Srinivasa Ayyangar, J.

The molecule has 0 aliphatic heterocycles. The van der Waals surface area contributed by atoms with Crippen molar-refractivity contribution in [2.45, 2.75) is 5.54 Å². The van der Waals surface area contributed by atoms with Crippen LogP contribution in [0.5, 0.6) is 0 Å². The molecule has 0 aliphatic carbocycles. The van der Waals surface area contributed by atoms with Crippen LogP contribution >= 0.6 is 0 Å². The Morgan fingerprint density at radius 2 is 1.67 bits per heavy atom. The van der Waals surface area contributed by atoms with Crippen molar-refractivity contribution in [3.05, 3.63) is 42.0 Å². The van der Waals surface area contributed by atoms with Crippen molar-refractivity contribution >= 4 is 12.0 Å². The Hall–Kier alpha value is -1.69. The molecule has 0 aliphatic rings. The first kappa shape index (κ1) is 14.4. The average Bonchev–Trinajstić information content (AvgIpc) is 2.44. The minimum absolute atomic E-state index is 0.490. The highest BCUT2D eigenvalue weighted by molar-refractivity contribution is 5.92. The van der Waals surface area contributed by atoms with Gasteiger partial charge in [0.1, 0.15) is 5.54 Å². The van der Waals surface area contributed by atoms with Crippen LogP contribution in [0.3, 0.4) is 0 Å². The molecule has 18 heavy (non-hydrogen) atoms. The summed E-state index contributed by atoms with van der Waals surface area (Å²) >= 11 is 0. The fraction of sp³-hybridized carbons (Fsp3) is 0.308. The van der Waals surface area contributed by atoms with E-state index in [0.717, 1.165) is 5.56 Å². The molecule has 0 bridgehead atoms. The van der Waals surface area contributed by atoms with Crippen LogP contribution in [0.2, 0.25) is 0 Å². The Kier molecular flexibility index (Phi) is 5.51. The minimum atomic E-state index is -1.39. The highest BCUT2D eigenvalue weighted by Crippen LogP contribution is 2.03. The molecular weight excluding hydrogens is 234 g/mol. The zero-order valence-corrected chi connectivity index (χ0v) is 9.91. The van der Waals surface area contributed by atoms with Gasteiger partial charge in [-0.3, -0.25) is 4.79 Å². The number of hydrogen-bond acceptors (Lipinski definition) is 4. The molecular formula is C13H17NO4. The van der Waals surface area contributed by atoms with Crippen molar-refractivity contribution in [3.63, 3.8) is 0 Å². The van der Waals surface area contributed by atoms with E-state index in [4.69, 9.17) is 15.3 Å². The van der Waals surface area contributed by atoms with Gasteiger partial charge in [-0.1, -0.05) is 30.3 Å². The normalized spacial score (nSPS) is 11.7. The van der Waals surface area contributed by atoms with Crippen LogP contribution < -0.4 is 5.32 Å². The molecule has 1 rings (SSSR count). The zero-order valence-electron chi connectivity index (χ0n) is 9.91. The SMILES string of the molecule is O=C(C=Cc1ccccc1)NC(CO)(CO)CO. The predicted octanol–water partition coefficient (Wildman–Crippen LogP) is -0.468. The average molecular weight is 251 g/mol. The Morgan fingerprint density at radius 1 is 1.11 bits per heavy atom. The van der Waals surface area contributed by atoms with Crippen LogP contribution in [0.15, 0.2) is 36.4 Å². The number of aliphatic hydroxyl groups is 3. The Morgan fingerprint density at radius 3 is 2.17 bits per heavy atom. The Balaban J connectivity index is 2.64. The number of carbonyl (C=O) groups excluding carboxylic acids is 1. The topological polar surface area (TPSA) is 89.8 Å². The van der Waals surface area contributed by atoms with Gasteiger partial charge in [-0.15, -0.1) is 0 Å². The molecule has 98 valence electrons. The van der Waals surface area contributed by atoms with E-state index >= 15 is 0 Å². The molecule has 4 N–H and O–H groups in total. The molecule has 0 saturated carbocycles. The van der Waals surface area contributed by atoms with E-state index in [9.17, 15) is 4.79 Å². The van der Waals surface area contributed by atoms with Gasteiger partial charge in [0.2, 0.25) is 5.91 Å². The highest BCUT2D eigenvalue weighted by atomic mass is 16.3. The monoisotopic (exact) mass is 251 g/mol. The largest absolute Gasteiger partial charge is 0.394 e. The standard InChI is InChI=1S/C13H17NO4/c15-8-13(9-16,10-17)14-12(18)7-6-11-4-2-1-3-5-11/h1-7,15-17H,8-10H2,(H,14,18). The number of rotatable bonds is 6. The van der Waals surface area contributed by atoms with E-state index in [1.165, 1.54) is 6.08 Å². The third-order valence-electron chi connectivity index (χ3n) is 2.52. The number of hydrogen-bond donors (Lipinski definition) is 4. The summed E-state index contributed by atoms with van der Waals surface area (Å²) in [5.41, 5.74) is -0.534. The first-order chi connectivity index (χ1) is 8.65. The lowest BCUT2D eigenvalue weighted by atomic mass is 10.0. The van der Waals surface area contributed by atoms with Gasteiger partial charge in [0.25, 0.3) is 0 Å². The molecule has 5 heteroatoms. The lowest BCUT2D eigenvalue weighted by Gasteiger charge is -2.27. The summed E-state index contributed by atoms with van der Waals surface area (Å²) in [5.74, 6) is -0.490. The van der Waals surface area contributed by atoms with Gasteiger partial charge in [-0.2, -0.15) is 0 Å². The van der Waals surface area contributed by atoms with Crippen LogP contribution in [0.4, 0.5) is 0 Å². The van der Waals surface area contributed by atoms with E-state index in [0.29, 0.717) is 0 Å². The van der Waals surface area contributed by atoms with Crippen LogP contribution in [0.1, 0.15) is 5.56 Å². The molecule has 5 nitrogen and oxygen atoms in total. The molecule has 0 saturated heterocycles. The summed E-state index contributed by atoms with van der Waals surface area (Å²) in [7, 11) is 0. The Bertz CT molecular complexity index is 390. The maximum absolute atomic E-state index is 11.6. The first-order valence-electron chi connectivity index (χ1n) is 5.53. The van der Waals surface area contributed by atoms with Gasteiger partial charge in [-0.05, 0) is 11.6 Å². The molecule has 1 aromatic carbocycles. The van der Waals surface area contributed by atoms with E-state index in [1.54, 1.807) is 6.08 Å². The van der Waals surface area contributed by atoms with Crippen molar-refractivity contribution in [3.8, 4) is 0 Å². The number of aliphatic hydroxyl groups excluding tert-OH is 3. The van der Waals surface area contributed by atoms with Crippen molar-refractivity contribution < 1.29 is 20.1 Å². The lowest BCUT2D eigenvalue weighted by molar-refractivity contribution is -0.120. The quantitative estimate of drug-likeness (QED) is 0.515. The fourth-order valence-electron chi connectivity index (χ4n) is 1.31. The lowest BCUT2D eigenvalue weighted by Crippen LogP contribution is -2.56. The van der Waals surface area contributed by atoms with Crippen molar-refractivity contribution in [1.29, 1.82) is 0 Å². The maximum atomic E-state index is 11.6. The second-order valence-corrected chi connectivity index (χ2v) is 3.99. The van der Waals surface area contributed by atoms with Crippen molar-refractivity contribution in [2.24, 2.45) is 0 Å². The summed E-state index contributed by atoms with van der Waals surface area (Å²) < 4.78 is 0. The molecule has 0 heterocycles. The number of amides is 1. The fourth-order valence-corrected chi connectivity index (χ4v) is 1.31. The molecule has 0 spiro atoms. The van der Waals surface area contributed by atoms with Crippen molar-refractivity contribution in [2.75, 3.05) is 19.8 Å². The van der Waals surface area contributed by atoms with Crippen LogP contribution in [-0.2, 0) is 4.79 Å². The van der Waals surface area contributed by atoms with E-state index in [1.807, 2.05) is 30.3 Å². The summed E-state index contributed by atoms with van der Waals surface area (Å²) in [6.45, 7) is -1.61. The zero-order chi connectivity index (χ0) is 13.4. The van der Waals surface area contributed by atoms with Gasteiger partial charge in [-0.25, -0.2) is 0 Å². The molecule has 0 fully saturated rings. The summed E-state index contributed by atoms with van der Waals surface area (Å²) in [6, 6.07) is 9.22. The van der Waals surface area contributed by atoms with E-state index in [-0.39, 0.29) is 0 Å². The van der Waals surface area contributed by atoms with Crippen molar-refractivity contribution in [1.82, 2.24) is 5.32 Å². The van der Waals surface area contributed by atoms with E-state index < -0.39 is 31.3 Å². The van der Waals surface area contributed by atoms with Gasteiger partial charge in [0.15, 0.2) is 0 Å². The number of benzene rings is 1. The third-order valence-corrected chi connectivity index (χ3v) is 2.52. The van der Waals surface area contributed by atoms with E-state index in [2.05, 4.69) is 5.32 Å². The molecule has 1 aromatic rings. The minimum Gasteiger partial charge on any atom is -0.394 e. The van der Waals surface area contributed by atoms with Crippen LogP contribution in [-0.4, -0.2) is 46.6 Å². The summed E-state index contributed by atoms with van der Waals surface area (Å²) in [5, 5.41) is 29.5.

1. The only point argued for the appellant in this second appeal is that the plaintiff's application for amendment of the plaint both to the Court of first instance and to the lower appellate Court should have been allowed and not rejected as it has been. The plaintiff-appellant originally instituted the suit from which the second appeal arises really claiming certain inam lands as inam appertaining to the office held by him in the suit temple as archaka and claiming what he referred to as the mesne profits of the property. It is clear from the record that, even at a very early stage in the litigation, he amended the plaint so as to include three alternative prayers. But there was no prayer by him in the plaint that, in the event of the Court holding that he had no right to the property or to the income thereof, he was, at any rate, entitled to be paid by the defendant reasonable wages for his having rendered archaka service in the suit temple. The first time that he made such application for amendment was when the learned Subordinate Judge, on the first occasion it came up before him on appeal, was about to deliver judgment, and the application for amendment was rejected by the learned Subordinate Judge mainly on 'the ground that it was entirely a, new cause of action which at that time was barred by limitation and that it; would be inequitable to allow the plaintiff at that stage to amend the plaint and include a prayer really based on an entirely new cause of action. Against the judgment of the learned Subordinate Judge there was a second appeal preferred by this very plaintiff and one of the grounds in that second appeal was that the lower appellate Court should have allowed the amendment applied for. That ground, however, was not pressed before this Court; apparently the gentlemen who represented the appellant, being satisfied with the decision obtained from this Court with regard to the admissibility of the document, did not regard it necessary to press the ground relating to the amendment of the plaint. It seems also clear that, after remand, the application for amendment was treated in the Court of first instance as having been rejected by the appellate Court, but it was once again made before the Subordinate Judge. The learned vakil for the appellant has not argued the other questions and has confined himself to this application for amendment and argued that, having regard to the great hardship to his client, the application should be allowed now in second appeal.